Communion at the Voting Booth
Carol Holmes is a freelance copyeditor and proofreader who has worked on many projects for Oxford University Press’s African American history and culture reference program. She is an associate editor of The Mailer Review and serves on the board of the Norman Mailer Society. She is also an officer of Friends United Meeting, a Quaker organization that administers overseas projects, among them two hospitals in Kenya. Her post below, written earlier in the week, struck a chord with us and we asked for permission to reprint.
I wasn’t prepared for what happened to me in the voting booth.
I’d thought it out carefully. I’d vote around 10:30, after the people who worked in offices had had their morning chance. It was a good plan. My polling place is in the lobby of a high-rise housing project in Manhattan. There are about six electoral districts that vote there. My ED had two voting machines. (There was only one for the primary.)
Things looked pretty well organized. First you gave a worker your street address, and she told you which ED you were and what table you had to sign in at. That line was my longest wait–but only ten minutes. I was voter number 388. Spirits were high. One family was there with their children, taking them into the voting booth.
The line for the booths was only a few minutes. My card was collected and the machine was set for me by a fiercely focused African American woman who called me “dear” as she held the curtain for me.
I always forget that I have to cock the machine by throwing the big red lever to the right, so at first I couldn’t get the small toggle by Obama’s name to go down. A moment of panic until I remembered the lever thing.
Click, click, click, click, down the list of candidates, my congresswoman, judges, my state assemblyman–an impressive young man I’m happy is running again.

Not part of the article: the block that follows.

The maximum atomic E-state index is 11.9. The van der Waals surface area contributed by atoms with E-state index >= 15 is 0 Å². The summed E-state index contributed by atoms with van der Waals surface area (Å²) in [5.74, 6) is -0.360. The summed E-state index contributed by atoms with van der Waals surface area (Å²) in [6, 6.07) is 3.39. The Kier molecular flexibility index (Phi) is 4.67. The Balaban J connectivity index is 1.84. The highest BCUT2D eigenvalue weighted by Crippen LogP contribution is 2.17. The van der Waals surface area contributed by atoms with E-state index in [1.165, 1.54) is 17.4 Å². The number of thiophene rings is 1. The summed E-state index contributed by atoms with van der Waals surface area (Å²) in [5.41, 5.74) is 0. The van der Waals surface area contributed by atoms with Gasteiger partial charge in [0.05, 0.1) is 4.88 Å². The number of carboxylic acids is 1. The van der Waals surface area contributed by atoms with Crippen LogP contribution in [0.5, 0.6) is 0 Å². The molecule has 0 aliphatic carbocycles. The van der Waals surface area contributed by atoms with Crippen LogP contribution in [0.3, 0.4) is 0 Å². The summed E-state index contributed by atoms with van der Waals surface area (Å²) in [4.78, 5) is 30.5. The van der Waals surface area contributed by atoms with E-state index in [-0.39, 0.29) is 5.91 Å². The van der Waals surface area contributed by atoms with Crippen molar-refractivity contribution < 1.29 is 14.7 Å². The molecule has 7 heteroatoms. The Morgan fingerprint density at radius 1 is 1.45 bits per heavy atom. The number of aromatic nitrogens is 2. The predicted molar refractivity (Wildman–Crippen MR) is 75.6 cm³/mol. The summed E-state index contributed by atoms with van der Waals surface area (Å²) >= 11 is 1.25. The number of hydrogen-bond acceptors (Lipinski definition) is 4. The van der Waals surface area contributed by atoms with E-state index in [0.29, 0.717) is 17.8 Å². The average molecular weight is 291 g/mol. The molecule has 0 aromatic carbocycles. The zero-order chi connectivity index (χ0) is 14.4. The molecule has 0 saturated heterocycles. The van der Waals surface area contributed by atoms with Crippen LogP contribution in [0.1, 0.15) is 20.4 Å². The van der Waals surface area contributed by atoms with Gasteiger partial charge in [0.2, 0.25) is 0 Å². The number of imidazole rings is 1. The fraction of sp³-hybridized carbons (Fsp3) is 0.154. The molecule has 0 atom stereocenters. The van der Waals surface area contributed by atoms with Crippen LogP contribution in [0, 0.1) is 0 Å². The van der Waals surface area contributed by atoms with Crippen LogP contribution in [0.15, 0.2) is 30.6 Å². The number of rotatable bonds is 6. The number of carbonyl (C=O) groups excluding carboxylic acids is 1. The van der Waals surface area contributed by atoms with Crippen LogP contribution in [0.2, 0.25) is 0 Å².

I stood there for a moment looking at what I had done, looking at the toggles that were turned down beside the names and the Xs in the boxes. I felt two things at once. I felt both deeply centered inside myself and standing outside space and time. It was a moment like no other. I took a long breath and swung the big red lever back to the left.
And then I began to sob. Wracking, shaking sobs welling up from that center I’d been inhabiting, as tears poured from my eyes.
I steadied myself against the lever, as I recall, inhaled, and turned to leave the booth. As I pulled the curtain aside, I met the eyes of the woman who had let me into the booth.
She looked at me. She more than looked at me, she took me in. ”Did you do it?” she said. I nodded. She nodded, too.
And the rest of my tears began to flow. Outside the building, in the sun, I leaned against the brick wall and cried some more until I was able to collect myself.
I spent this spring and summer working on Oxford University Press’s Encyclopedia of African American History from 1896 to the Present. (In other words from Plessy v. Ferguson to Mos Def.) I’ve worked on many of OUP’s African American titles in the past ten years. The set is locked down and ready to go to the presses, except for the open sections that an editorial team is waiting to fill in based on what happens today.
I have worked, as I said, on many of these projects, on the biographical dictionaries, on other encyclopedia sets, on the collected works of W. E. B. Du Bois. It’s been a privilege and an honor and so humbling to learn the life stories of so many astounding men and women. But this encyclopedia of events, half of which happened in my lifetime, sunk me deeper and deeper into despair as I absorbed how pervasive and unacknowledged, unseen, and unknown the racism of this country is.
This morning I got to push back at all that. This morning I got to say–despite what I absorbed growing up with de facto segregation in the public schools of Pennsylvania, where the black kids sat in the back row and rode in the back of the bus–No. This is the person who is best for the job. This is the person I want to represent me to the rest of the world.
“Did you do it?” she asked. I nodded.